For the first time, Kirill I, Patriarch of Moscow and All Russia, has come to Moldova. During the three-day visit, Patriarch has met with country’s most important officials and been praying for Moldova’s unity and good fortune. Although some Moldovans described the visit as a political manifestation from Russia, in the end it aroused fewer controversies than at the beginning.
Today the three-day visit of Kirill I, the head of the Russian Orthodox Church, has ended. The Patriarch has visited Moldova for the first time since 2009 and his election by the Holy Synod. His coming to the country generated many controversies. Part of society expressing anti-Russian attitude interpret it as a political manifestation authored by Russia against Moldovan state. Some had been awaiting numerous protests even before the beginning of the visit. Analysts were expecting dismissal of Metropolitan Vladimir. In several media there were information that Metropolis of Chisinau and all Moldova would have been granted autocephaly and, as a result, become independent from the Moscow Patriarch. But no such thing happened. Official discontent expressed by Metropolis of Bessarabia, being under the Romanian Orthodox Church, notwithstanding, only a small group of Chisinau’s citizens protested in the streets.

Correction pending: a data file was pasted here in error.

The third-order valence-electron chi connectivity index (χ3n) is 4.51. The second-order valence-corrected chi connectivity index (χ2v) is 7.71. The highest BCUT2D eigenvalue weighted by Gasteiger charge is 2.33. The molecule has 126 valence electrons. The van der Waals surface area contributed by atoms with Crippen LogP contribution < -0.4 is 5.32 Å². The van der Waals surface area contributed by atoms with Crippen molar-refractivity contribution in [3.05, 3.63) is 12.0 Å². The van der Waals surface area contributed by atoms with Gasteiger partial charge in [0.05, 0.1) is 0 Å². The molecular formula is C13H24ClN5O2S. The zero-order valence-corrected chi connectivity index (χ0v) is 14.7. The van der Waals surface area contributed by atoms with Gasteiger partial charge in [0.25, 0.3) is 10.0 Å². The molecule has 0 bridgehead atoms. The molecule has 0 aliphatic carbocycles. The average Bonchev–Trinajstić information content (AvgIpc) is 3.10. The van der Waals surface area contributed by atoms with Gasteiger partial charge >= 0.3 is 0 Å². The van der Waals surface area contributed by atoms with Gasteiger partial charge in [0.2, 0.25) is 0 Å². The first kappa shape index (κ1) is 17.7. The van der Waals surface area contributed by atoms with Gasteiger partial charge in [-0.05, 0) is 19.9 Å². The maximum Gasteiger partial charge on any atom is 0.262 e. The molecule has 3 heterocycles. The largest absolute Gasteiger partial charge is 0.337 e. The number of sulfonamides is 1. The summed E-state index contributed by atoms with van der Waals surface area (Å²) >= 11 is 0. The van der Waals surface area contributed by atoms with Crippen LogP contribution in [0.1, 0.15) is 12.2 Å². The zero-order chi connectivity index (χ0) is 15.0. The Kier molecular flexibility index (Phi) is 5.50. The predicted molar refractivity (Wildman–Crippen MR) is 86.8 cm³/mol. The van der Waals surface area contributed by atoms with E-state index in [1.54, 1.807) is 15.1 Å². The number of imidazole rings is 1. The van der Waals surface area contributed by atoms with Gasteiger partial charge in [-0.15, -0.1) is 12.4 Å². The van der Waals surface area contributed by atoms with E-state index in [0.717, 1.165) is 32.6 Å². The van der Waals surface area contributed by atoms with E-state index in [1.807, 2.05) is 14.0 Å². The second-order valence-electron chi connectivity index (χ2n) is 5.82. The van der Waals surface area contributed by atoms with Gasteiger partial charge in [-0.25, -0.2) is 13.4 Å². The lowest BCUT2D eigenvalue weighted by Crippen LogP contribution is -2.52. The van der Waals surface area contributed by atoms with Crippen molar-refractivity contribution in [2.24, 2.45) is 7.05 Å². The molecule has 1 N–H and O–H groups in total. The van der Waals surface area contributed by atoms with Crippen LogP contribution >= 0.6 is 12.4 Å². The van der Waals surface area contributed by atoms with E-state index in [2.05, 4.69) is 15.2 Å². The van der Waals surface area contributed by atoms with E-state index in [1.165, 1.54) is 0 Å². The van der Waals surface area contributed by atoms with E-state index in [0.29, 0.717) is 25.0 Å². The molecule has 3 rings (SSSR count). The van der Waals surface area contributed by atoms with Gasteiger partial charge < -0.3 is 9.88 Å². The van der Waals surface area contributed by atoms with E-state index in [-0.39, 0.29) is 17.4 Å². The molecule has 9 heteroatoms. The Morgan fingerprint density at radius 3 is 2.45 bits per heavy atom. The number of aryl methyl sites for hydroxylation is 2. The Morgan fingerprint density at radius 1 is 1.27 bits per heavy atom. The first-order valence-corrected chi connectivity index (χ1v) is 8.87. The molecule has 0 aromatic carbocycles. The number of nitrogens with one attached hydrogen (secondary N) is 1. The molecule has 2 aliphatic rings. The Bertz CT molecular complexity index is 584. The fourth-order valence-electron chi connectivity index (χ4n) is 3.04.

During his visit, the Patriarch met with, among others, Prime Minister Vlad Filat, acting President Marian Lupu, and leader of oppositionist Communist Party Vladimir Voronin. Marian Lupu awarded Patriarch Kirill the highest state honour of Moldova – the Order of the Republic. According to the initial schedule, the head of Russian Orthodox Church was to visit all dioceses under the Moscow Patriarchate in the country. However, at the last minute and officially due to a bad state of Patriarch’s health, the journey was limited to Chisinau and Curchi Monastery. Unofficially, the Patriarch did not want to travel to Tiraspol in order to avoid participating in presidential campaign which has been taking place in Transnistria.
A substantial majority – 90 percent of Moldovan society – are Orthodox Christians. Currently in Moldova there are two Orthodox churches, which is a non-canonical situation: Metropolis of Chisinau and all Moldova under Moscow Patriarchate (almost 1200 parishes), and Metropolis of Bessarabia under Romanian Patriarchy (less than 130 parishes).